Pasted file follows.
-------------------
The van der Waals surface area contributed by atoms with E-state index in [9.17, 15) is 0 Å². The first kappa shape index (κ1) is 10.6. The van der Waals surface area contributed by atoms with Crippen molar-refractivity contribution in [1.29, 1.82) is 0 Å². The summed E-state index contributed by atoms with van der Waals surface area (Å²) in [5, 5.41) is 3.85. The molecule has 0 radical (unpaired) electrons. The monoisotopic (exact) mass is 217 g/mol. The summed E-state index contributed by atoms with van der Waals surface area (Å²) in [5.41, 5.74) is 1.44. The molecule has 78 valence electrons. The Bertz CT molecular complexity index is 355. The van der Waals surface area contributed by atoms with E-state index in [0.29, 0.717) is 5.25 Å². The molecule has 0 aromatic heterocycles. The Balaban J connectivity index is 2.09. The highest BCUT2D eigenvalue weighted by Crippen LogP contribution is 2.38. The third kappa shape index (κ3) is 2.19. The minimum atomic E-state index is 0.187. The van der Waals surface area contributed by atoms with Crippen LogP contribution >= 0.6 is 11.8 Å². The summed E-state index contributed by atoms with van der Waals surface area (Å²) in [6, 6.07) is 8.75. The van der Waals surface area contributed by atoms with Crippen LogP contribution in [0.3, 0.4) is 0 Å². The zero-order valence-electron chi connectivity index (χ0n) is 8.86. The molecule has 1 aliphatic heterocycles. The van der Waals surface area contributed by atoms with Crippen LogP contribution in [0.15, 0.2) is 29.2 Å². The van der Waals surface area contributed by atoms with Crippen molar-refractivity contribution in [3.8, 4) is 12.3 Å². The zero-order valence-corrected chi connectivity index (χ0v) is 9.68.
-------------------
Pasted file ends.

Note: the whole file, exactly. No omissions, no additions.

The van der Waals surface area contributed by atoms with E-state index in [9.17, 15) is 0 Å². The first kappa shape index (κ1) is 10.6. The van der Waals surface area contributed by atoms with Crippen molar-refractivity contribution in [1.29, 1.82) is 0 Å². The summed E-state index contributed by atoms with van der Waals surface area (Å²) in [5, 5.41) is 3.85. The molecule has 0 radical (unpaired) electrons. The monoisotopic (exact) mass is 217 g/mol. The summed E-state index contributed by atoms with van der Waals surface area (Å²) in [5.41, 5.74) is 1.44. The molecule has 78 valence electrons. The Bertz CT molecular complexity index is 355. The van der Waals surface area contributed by atoms with E-state index in [0.29, 0.717) is 5.25 Å². The molecule has 0 aromatic heterocycles. The Balaban J connectivity index is 2.09. The highest BCUT2D eigenvalue weighted by Crippen LogP contribution is 2.38. The third kappa shape index (κ3) is 2.19. The minimum atomic E-state index is 0.187. The van der Waals surface area contributed by atoms with Crippen LogP contribution >= 0.6 is 11.8 Å². The summed E-state index contributed by atoms with van der Waals surface area (Å²) in [6, 6.07) is 8.75. The van der Waals surface area contributed by atoms with Crippen LogP contribution in [0.3, 0.4) is 0 Å². The zero-order valence-electron chi connectivity index (χ0n) is 8.86. The molecule has 1 aliphatic heterocycles. The van der Waals surface area contributed by atoms with Crippen LogP contribution in [0.15, 0.2) is 29.2 Å². The van der Waals surface area contributed by atoms with Crippen molar-refractivity contribution in [3.8, 4) is 12.3 Å². The zero-order valence-corrected chi connectivity index (χ0v) is 9.68.